“When we’re dealing with issues of oppression or inequity, we don’t want to get stuck in the trauma of that and leave the community in that trauma,” she added. “A lot of the exhibit will be centered around envisioning what we want to see in the district…what does an anti-racist district look like to people.”
Beyond the stories, the goal is to also highlight the teachers and anti-racist curriculum that already exists in JFK. “There’s going to be a facilitated component with discussion prompts,” added Keisch. “We’re working with an advisory board of teachers and students who are going to be facilitating groups of students in conversations based on the exhibit.”

The teachers and students, according to Keisch, have been instrumental in formulating the concept of this exhibit through sharing their stories, creating themes and offering input about the exhibit itself. “I don’t want to downplay at all the role of the students in this project,” said Keisch. “Not only their stories, but their insight about exhibit design has been extremely valuable.”

The JFK Students of Color Alliance (SOCA), for example, continues to be a key leader in this project when it comes to coding the stories and offering input. So far, they have read each story, weighed in on themes, and identified sub-themes. They also submitted and categorized additional stories and were given the opportunity to add their own themes, like “Race & Identity,” “The Future,” “Actions & Strategies,” etc.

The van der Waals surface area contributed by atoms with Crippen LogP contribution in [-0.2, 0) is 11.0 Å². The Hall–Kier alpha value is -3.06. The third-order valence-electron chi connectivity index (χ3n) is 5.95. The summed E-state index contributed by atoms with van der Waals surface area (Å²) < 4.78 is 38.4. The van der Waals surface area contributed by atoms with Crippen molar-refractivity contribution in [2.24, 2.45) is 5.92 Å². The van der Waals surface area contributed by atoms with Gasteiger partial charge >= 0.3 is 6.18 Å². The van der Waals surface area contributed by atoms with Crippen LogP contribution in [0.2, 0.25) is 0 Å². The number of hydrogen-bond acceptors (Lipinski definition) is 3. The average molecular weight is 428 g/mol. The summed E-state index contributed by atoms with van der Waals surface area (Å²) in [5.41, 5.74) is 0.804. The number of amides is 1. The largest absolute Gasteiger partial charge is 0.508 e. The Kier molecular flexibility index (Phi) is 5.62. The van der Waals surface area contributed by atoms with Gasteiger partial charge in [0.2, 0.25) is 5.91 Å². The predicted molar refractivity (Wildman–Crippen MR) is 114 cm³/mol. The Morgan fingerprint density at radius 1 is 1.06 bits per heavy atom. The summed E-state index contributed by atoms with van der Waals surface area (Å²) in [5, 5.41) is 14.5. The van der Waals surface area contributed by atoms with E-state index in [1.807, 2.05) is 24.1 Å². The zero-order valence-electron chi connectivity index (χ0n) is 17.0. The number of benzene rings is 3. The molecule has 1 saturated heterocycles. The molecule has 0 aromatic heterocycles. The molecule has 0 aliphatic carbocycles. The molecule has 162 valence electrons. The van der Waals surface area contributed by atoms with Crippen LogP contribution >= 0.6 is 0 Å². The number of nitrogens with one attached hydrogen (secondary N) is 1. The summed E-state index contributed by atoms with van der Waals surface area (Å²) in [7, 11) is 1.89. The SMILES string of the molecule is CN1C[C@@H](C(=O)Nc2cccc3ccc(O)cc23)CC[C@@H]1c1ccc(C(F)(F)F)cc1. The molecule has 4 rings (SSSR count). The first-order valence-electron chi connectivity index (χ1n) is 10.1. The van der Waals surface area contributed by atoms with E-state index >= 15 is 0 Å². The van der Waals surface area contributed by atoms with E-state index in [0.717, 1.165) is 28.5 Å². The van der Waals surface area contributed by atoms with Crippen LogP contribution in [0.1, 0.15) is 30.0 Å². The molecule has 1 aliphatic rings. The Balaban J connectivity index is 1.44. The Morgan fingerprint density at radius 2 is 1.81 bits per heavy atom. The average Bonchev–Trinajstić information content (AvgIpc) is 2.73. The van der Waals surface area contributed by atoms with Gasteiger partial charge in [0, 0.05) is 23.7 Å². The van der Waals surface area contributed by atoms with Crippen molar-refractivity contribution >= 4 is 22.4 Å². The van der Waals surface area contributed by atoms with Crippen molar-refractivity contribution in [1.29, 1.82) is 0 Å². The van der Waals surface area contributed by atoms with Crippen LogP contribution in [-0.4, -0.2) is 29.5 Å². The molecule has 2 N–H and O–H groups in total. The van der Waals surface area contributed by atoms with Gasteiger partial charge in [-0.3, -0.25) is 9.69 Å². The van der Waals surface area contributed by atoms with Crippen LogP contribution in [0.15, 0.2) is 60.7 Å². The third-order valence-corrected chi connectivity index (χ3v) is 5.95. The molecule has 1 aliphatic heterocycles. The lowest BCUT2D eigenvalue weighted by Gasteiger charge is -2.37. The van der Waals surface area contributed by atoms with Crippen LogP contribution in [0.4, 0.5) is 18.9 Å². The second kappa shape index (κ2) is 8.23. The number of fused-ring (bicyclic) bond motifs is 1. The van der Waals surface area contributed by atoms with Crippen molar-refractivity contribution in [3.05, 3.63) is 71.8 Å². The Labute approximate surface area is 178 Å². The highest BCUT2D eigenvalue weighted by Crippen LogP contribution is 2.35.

The goal in the spring will be to allow teachers and students to start thinking about the facilitation of the exhibit itself.

“Teachers and students are the best at figuring out those questions,” said Keisch. “We really need those folks during the school’s day-to-day to be thinking about how to best have school community participate in the exhibit.”

In the meantime, there is a fundraiser online that will help pay teachers to complete curriculum development, create stipends for teachers and student exhibit facilitators and for the materials needed for the exhibit.

“Teachers are incredibly overworked and often underpaid and underrecognized for the extra work they put in,” said Keisch. “We are really committed to making sure that teachers who are spending outside of school hours on this exhibit receive stipends for their work.”

As of press time, around $800 has been raised for the project with hopes of reaching the $5,000 threshold.

The project has received a lot of support so far, especially from students, teachers and past and present administration. One JFK teacher, Emma Martin, expressed support for this project.

“The reality of being a majority white [district] is that it’s easy to not see what you don’t see,” said Martin. “I think it’s really for our children that as educators we put in front them opportunities where they can really engage in many different lifestyles and really understand the role of whiteness in racism and in white supremacy, and to also validate the experiences of our students of color.”

The hope is to have the exhibit at the high school next year, as well. People can learn more about the initiative through the REAL Northampton link: They can also donate to the fundraiser here: